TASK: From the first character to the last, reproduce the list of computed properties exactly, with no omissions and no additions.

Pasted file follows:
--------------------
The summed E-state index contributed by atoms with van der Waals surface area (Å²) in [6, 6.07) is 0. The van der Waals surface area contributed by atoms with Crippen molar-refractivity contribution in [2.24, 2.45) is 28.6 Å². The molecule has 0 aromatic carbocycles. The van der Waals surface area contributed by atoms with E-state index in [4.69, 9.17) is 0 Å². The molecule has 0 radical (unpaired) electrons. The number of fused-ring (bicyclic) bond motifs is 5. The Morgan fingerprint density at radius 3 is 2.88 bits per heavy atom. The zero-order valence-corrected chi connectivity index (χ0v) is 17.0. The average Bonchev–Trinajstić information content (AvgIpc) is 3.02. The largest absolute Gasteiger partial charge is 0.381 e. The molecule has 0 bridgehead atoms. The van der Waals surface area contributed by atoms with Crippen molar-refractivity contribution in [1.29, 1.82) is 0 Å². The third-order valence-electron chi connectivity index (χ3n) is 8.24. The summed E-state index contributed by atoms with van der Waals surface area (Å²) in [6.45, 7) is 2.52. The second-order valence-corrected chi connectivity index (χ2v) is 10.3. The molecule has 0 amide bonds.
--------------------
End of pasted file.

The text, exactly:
The summed E-state index contributed by atoms with van der Waals surface area (Å²) in [6, 6.07) is 0. The van der Waals surface area contributed by atoms with Crippen molar-refractivity contribution in [2.24, 2.45) is 28.6 Å². The molecule has 0 aromatic carbocycles. The van der Waals surface area contributed by atoms with E-state index in [4.69, 9.17) is 0 Å². The molecule has 0 radical (unpaired) electrons. The number of fused-ring (bicyclic) bond motifs is 5. The Morgan fingerprint density at radius 3 is 2.88 bits per heavy atom. The zero-order valence-corrected chi connectivity index (χ0v) is 17.0. The average Bonchev–Trinajstić information content (AvgIpc) is 3.02. The largest absolute Gasteiger partial charge is 0.381 e. The molecule has 0 bridgehead atoms. The van der Waals surface area contributed by atoms with Crippen molar-refractivity contribution in [1.29, 1.82) is 0 Å². The third-order valence-electron chi connectivity index (χ3n) is 8.24. The summed E-state index contributed by atoms with van der Waals surface area (Å²) in [6.45, 7) is 2.52. The second-order valence-corrected chi connectivity index (χ2v) is 10.3. The molecule has 0 amide bonds.